4) Spread out the batter evenly - the pancake about 6-8" in diameter and not too thin. Cook on medium heat.

5) When it turns golden brown, flip over and cook the other side.

6) Slide pancake onto a board and cut into wedges. Makes about 6 pancakes.

7) Serve hot with dipping sauce. They like it just as much with the Maggi sauces (tomatoes and chilli)

Dipping sauce:
2 cloves garlic, chopped finely
1 tablespoon chopped spring onion
1 teaspoon sesame, toasted
1 chilli, chopped finely -optional
2 tablespoon soy sauce + 2 tablespoon drinking water
1 tablespoon rice vinegar
1-2 teaspoon sugar
a dash of sesame oil if you like

Mix all ingredients together.


Saturday, July 21, 2007

Deluxe Fried Rice

Fried rice with a twist

I thought 'Wow, paella!' when K first cooked this up. No, it's not but I can tell you it was very delicious and so so simple to make. He saw this done on one of those many culinary programmes he watched on tv. The simple fried rice with the sweet juices from the steamed prawns ...emmm... heavenly!

Deluxe fried rice
Serve 4-6

4-6 cups cooked rice (overnight-better)
300 gm fresh prawns, trimmed
3 eggs, beaten
1 bulb garlic, chopped
2-3 stalks celery, chopped
3 tablespoon oil
few stalks spring onions, chopped
salt and pepper

1) Heat oil in the wok (best utensil for frying) and fry the chopped garlic on medium heat until fragrant but not brown. Take out the garlic, put aside but leave the oil in the wok.
2) Turn the heat up and pour in the eggs. Before the eggs set add the rice and mix well

3) Fry for another 5 minutes until the rice make popping sounds. Add the celery. Season with salt and pepper. Fry for another minute or so.

4) Turn off heat, mix in half of the fried garlic and the whiter part of the chopped spring onion.

5) Dish rice onto a heatproof casserole.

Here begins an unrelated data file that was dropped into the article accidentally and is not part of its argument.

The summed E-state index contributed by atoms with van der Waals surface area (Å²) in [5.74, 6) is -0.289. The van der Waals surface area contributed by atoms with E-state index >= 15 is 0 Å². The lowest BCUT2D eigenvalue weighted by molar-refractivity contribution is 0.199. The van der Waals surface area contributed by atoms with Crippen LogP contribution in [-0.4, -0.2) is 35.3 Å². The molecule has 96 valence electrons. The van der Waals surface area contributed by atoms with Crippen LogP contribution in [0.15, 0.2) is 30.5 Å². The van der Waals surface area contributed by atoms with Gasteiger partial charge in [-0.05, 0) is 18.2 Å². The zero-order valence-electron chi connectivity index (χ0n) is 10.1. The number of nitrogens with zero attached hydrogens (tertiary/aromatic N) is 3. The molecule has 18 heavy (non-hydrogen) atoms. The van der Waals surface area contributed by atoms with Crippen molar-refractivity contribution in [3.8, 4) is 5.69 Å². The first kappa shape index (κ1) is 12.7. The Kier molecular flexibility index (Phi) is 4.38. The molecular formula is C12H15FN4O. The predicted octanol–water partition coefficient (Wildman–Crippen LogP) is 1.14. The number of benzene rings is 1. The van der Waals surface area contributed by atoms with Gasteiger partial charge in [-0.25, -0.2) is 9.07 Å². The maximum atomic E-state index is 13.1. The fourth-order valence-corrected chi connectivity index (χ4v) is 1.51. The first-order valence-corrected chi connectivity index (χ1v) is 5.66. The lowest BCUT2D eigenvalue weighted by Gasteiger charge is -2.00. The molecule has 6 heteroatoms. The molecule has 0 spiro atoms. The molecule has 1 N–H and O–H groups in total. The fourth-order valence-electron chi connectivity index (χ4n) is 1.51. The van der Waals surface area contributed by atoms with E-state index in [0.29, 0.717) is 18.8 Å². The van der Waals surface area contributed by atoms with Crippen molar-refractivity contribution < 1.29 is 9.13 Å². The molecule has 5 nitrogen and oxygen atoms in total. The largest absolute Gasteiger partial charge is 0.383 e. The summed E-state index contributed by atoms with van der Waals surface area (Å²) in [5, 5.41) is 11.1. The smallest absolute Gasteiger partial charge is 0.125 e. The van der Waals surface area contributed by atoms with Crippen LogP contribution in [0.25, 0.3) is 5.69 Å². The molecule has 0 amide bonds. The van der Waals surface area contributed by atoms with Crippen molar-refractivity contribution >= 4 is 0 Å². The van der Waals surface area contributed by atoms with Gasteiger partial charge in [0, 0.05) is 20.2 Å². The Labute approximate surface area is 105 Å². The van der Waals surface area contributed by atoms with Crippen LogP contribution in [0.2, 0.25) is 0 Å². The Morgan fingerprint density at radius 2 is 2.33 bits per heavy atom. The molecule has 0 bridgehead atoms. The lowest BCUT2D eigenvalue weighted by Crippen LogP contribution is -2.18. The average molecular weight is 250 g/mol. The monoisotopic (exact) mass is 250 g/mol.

6) Spread prawns on top of the hot rice and sprinkle on all the remaining garlic.

7) Put into a preheated bamboo steamer on high heat and steam for 3-5 minutes.

8) Remove from heat and garnish with spring onion. Serve hot.

Served on lettuce makes one less dish to prepare

The yellow color of the fried rice comes from the rich yolk of kampung chicken eggs and not from tumeric or saffron!

K and Jo

Friday, July 20, 2007

LeAnne's Tuna sandwich

Yum yum.. the sandwich taste FAB!!!!

Cut celery into small bits.....

Mix 1 can of tuna with mayo, french mustard, lime juice, salt and pepper..and also the chopped celery.

Spread butter on the bread

Spread the tuna on the buttered bread

Mum helped to trim off the crust..

and cut into half.

Easy peasy. Enjoy.

From LeAnne.

Thursday, July 19, 2007

Emperor's Delight

Another new eatery in KK. This is Shanghai street's food served in air-conditioned comfort. The Emperor's Delight opened about 2 months ago. It is located in the heart of KK's commercial centre, a block from Little Italy, right across the Esso petrol kiosk. We were there for lunch and getting a parking space in this vicinity was horrendous. Better to go in the evening unless you happen to work nearby.

Bright and cosy
Very clean and efficient-looking kitchen

La main with szechuan preserved veg Rm8

La main with braised pork knuckle Rm 8

Fried La main with seafood Rm 8

La main with spicy minced meat which is anything but spicy Rm8

Meatballs called 'Lion's head' - tasty but too soft Rm ?

The well-known Shanghai's 'Xiao lung pau'' Rm 5

Small but packed with good soup and tasty filling. The kids' favourite

A sweet pancake that is very similar to the roti canai Rm 5

Scallion pancake Rm 5

Yummy yam rolls Rm5

The general consensus of the gang was that the noodles were nothing to shout about but the dim sum and titbits were good enough to warrant another visit.

Business hour:

9 am - 3 pm

6pm - 10 pm

Close on Mondays